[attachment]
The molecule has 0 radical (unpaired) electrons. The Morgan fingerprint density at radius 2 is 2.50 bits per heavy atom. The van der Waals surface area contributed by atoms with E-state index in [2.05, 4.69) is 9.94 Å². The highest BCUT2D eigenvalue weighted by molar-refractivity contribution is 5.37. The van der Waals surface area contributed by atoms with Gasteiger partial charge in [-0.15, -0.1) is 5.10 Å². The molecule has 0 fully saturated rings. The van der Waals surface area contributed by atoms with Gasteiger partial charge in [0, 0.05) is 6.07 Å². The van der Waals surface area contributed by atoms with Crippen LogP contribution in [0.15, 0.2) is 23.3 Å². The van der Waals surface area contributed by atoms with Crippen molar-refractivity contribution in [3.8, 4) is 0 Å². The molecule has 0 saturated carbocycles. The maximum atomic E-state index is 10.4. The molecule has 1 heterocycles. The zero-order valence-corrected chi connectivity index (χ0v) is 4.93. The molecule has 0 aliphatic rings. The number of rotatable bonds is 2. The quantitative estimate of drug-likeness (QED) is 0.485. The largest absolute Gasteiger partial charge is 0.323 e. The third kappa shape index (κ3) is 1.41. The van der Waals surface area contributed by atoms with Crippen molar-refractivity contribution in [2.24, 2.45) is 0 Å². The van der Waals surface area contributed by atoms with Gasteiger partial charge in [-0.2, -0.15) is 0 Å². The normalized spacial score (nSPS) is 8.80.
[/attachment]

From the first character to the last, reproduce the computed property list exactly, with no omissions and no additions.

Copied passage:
The molecule has 0 radical (unpaired) electrons. The Morgan fingerprint density at radius 2 is 2.50 bits per heavy atom. The van der Waals surface area contributed by atoms with E-state index in [2.05, 4.69) is 9.94 Å². The highest BCUT2D eigenvalue weighted by molar-refractivity contribution is 5.37. The van der Waals surface area contributed by atoms with Gasteiger partial charge in [-0.15, -0.1) is 5.10 Å². The molecule has 0 fully saturated rings. The van der Waals surface area contributed by atoms with Gasteiger partial charge in [0, 0.05) is 6.07 Å². The van der Waals surface area contributed by atoms with Crippen LogP contribution in [0.15, 0.2) is 23.3 Å². The van der Waals surface area contributed by atoms with Crippen molar-refractivity contribution in [3.8, 4) is 0 Å². The molecule has 0 saturated carbocycles. The maximum atomic E-state index is 10.4. The molecule has 1 heterocycles. The zero-order valence-corrected chi connectivity index (χ0v) is 4.93. The molecule has 0 aliphatic rings. The number of rotatable bonds is 2. The quantitative estimate of drug-likeness (QED) is 0.485. The largest absolute Gasteiger partial charge is 0.323 e. The third kappa shape index (κ3) is 1.41. The van der Waals surface area contributed by atoms with Crippen molar-refractivity contribution in [2.24, 2.45) is 0 Å². The van der Waals surface area contributed by atoms with Gasteiger partial charge in [-0.2, -0.15) is 0 Å². The normalized spacial score (nSPS) is 8.80.